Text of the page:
Second wave of arrests in so-called Mafia Capitale investigation.
Italian police have made 44 arrests in Lazio, Abruzzo and Sicily, in the second part of the ongoing case involving an alleged mafia syndicate operating in Rome.
Police say there are still 21 suspects at large connected to the so-called Mafia Capitale case which centres mainly on the embezzlement of funds destined for emergency housing for immigrants and camps for Roma people, but also includes other sectors such as waste management, recycling and parks maintenance.
The 44 suspects arrested in the dawn raid come from both sides of the political spectrum and include regional councillor Luca Gramazio of the Lazio branch of the Forza Italia (FI) party; the former head of Rome city council Mirko Coratti of the centre-left Partita Democratica (PD); Rome's former housing councillor Daniele Ozzimo (PD); and vice-president of Rome city council Giordano Tredicine (FI), a member of the powerful Tredicine family which has a virtual monopoly of the mobile sandwich bars around Rome.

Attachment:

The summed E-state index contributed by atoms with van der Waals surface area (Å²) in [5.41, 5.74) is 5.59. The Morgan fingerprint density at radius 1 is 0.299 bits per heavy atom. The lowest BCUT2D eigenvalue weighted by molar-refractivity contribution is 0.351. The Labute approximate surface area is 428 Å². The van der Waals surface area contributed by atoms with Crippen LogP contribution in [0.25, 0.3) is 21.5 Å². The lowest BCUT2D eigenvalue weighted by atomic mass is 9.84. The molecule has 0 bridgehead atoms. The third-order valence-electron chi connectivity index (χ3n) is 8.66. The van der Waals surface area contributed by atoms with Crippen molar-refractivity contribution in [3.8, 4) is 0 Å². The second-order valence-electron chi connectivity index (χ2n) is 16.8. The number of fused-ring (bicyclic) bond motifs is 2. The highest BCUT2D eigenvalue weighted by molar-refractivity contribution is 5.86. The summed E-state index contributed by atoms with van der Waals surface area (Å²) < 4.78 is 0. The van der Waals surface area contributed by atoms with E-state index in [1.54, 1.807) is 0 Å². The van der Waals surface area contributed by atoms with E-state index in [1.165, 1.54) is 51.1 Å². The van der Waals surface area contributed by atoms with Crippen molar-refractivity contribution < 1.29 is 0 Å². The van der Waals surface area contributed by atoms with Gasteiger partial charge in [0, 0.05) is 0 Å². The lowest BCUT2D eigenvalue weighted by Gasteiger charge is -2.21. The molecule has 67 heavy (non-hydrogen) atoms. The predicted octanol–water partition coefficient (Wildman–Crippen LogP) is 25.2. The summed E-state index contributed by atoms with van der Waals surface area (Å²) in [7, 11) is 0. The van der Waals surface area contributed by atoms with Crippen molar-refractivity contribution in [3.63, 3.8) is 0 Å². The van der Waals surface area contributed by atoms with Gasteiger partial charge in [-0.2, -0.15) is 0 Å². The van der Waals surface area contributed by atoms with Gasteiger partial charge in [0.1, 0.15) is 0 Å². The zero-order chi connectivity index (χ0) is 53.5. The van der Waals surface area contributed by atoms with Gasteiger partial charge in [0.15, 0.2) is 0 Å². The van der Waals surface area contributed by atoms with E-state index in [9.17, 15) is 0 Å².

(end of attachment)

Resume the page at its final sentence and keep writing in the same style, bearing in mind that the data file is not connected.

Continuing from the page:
The police investigation involves allegations of bribery, false invoicing and bid-rigging for public contracts between mafia-style criminals and public officials, business people and politicians, the most prominent of whom is Gianni Alemanno who was mayor of Rome from 2008 to 2013.
Police say the central figures in the Mafia Capitale case remain the notorious Roman underworld figure and alleged leader of the capital’s mafia, Massimo Carminati, and his right-hand man Salvatore Buzzi, both of whom were arrested last December along with dozens of other suspects.
A former member of the Nuclei Armati Rivluzionari (NAR) neofascist terrorist group as well as the former Banda della Magliana crime gang, Carminati lost an eye in a police shoot-out three decades ago and inspired the “Nero” character from the book Romanzo Criminale.
In early 2013 Buzzi was caught on wire-tap boasting that the criminals made €40 million a year creaming off funds for immigrants and Roma camps, a racket “more profitable than drug trafficking.”
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